Film Review: Den of Thieves

XO Rating

7 Acting
7 Cinematography
9 Experience
8 Plot

Director: Christian Gudegast

Writer: Christian Gudegast and Paul Scheuring

Cast: Gerard Butler, Curtis “50 Cent” Jackson, O’Shea Jackson Jr, and Pablo Schreiber

Plot: A band of outlaws plans the heist of the century, robbing the Federal Reserve. Their carefully laid plans are soon discovered by a militant group of specialists within the LA County Sheriff’s department.  This dangerous squad of law enforcement agents makes it their sole mission to find and destroy the outlaws once and for all. With the law on their tail and millions at stake will the outlaws pull off their final heist or will they be engulfed by the long arm of the law.

Christian Gudegast, directs this action-packed caper. Gudegast is no stranger to the genre having penned screenplays for A Man Apart (2003) and London Has Fallen (2016). While both films enjoyed some box office success neither garnered the critical acclaim required to further Gudegast’s career. “Den of Thieves” may finally be the vehicle that pushes Gudegast to the next level. We went into this screening with very low expectations. January is notorious for presenting the absolute worst in cinema. Often called the “dump month” it is that awkward period after the holiday season and before the god-awful romantic comedies take hold. We found ourselves pleasantly surprised at this adrenaline heavy thrilling little movie. While it may not have stood up to the big summer box office or the next Marvel release it is worth breaking hibernation for.

The plot is one we’ve all seen before so there’s nothing new there. What is interesting is the subtle nuances and humor injected into what could have been just another 90-minute gun fight. The cast was well selected and their characters well thought out. We honestly didn’t know which side to root for. Gerard Butler takes the lead as the seasoned lead detective hell-bent on closing this case. He’s arrogant brash and has very little respect for authority. His marriage is crumbling, he’s an alcoholic and possibly a drug addict. He looks greasy and dirty all the time. He commands a squad of vaguely familiar faces none of which provide anything memorable. They basically serve as side dishes for Butler’s grade A asshole persona. When he’s not being rude for rudeness sake he’s delivering one-liners and making everyone around him uncomfortable. In one scene he confronts his wife’s boyfriend by demanding a hug. The smaller man obliges in a weird but comical scene that cements Big Nicky as a loveable lunatic.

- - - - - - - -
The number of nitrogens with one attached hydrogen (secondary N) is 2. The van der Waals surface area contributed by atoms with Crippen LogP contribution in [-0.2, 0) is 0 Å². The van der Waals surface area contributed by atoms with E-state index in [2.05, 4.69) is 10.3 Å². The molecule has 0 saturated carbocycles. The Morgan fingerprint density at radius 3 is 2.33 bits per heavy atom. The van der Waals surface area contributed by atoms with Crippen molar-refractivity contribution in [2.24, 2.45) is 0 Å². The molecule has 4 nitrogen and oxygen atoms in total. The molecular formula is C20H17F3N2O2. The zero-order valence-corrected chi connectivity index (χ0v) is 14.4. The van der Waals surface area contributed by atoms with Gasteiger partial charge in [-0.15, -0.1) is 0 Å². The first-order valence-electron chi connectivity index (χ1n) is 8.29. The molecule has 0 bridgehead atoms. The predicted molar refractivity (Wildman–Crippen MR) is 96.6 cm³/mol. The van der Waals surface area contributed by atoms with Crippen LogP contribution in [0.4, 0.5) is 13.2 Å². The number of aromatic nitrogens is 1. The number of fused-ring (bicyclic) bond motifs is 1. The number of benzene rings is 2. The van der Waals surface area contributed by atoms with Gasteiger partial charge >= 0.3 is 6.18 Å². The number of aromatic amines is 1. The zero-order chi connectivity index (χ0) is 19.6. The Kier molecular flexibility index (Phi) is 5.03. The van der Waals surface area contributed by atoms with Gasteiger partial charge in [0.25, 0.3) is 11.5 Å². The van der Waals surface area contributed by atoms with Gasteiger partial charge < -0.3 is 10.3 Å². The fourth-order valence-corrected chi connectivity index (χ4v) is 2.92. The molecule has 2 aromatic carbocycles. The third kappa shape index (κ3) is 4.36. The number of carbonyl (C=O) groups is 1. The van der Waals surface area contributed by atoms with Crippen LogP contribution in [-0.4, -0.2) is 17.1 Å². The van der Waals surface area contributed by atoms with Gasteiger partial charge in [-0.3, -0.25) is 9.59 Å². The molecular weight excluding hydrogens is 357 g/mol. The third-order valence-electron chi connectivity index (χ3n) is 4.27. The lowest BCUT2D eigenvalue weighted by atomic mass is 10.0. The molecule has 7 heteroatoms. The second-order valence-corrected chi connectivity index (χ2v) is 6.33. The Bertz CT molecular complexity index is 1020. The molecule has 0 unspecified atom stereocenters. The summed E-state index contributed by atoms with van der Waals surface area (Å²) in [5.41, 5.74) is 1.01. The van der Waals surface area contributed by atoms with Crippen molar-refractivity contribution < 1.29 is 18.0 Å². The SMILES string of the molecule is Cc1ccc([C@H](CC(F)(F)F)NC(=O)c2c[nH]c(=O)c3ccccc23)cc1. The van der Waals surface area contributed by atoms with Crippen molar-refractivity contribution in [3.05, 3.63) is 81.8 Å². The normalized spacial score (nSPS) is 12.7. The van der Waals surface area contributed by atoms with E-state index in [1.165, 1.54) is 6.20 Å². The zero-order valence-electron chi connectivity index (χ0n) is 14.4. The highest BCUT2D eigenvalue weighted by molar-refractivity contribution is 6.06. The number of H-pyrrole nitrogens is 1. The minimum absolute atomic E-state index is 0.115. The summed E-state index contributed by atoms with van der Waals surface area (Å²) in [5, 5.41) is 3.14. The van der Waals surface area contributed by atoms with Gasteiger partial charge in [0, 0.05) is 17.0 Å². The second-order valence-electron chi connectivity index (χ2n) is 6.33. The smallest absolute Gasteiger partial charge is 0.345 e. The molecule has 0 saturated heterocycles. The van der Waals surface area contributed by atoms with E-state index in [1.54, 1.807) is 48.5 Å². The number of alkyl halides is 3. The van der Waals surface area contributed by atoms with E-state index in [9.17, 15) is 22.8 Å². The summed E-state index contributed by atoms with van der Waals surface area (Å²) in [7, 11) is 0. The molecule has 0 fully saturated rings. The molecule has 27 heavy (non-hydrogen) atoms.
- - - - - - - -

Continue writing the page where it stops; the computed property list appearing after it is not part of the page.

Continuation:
The outlaws are led by Merrimen, a no-nonsense ex-soldier portrayed by Pablo Schreiber. While his name may not ring any bells you have surely seen his face before. This Canadian actor is known for his work on The Wire, Orange is the New Black, and most recently American Gods. While he may not be a household name just yet he has come a long way from his days as “Pornstache”. Schreiber has all the makings of an action hero. Den of Thieves has given him the platform for reinvention. After this film, he may just be one good role away from joining the aging league of action movie heroes.

O’Shea Jackson makes his real debut in this film as Donnie. We all know this young man as the offspring of music and movie Icon Ice Cube. Though he made his official debut in Straight Outta Compton, he was literally born to play that part. It was a two-hour impersonation of his father, how could he fail at that? Donnie is the first character he had to make his own and Cube Jr. did a great job. Though he lacks the tough exterior of his father and his English accent needs improvement, he did impart a youthful naiveté to the role that his father couldn’t have. Even in his younger days, it would have taken a lot to make Ice Cube look vulnerable and frail. Junior on other hand does a masterful job of appearing harmless, a far cry from his previous role. Donnie is the youngest and least experienced of the crew and becomes the first outlaw identified by Big Nicky. The grizzled detective forces Donnie to act as his man on the inside making Donnie the biggest pawn in the game. It isn’t until the end of the film that we get a glimpse of what is yet to come as Donnie comes into his own and proves himself as a force to be reckoned with.

The one glaring flaw in this film is the incredibly long gunfights. The scenes are just symphonies of continuous gunshots without the usual bass driven soundtrack we’ve come to expect. The scenes are also reminiscent of Call of Duty gameplay with jolting camera sweeps that offer a first-person perspective to the violence. As January releases go this is one of those rare surprise hits that is worth braving the elements for.

Den of Thieves hits theaters this Friday!